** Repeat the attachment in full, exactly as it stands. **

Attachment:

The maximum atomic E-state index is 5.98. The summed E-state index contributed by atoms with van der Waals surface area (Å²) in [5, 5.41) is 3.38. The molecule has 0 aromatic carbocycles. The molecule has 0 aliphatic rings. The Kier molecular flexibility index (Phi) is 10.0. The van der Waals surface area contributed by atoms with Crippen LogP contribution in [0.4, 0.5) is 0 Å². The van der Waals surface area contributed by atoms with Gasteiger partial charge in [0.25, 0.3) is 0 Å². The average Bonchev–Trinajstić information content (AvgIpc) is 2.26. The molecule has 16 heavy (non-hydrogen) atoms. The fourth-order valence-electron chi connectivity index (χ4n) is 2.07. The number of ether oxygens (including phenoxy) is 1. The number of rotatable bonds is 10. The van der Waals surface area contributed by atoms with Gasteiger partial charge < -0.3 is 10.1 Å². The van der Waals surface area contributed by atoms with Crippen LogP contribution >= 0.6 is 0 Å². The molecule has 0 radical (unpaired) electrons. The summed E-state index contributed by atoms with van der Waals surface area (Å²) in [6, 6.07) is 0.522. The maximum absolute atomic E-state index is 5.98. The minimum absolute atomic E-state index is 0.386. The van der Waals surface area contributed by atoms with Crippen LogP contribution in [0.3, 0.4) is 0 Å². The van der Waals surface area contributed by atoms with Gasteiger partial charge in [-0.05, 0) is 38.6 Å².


The maximum atomic E-state index is 5.98. The summed E-state index contributed by atoms with van der Waals surface area (Å²) in [5, 5.41) is 3.38. The molecule has 0 aromatic carbocycles. The molecule has 0 aliphatic rings. The Kier molecular flexibility index (Phi) is 10.0. The van der Waals surface area contributed by atoms with Crippen LogP contribution in [0.4, 0.5) is 0 Å². The van der Waals surface area contributed by atoms with Gasteiger partial charge in [0.25, 0.3) is 0 Å². The average Bonchev–Trinajstić information content (AvgIpc) is 2.26. The molecule has 16 heavy (non-hydrogen) atoms. The fourth-order valence-electron chi connectivity index (χ4n) is 2.07. The number of ether oxygens (including phenoxy) is 1. The number of rotatable bonds is 10. The van der Waals surface area contributed by atoms with Gasteiger partial charge < -0.3 is 10.1 Å². The van der Waals surface area contributed by atoms with Crippen LogP contribution >= 0.6 is 0 Å². The molecule has 0 radical (unpaired) electrons. The summed E-state index contributed by atoms with van der Waals surface area (Å²) in [6, 6.07) is 0.522. The maximum absolute atomic E-state index is 5.98. The minimum absolute atomic E-state index is 0.386. The van der Waals surface area contributed by atoms with Crippen LogP contribution in [0.3, 0.4) is 0 Å². The van der Waals surface area contributed by atoms with Gasteiger partial charge in [-0.05, 0) is 38.6 Å².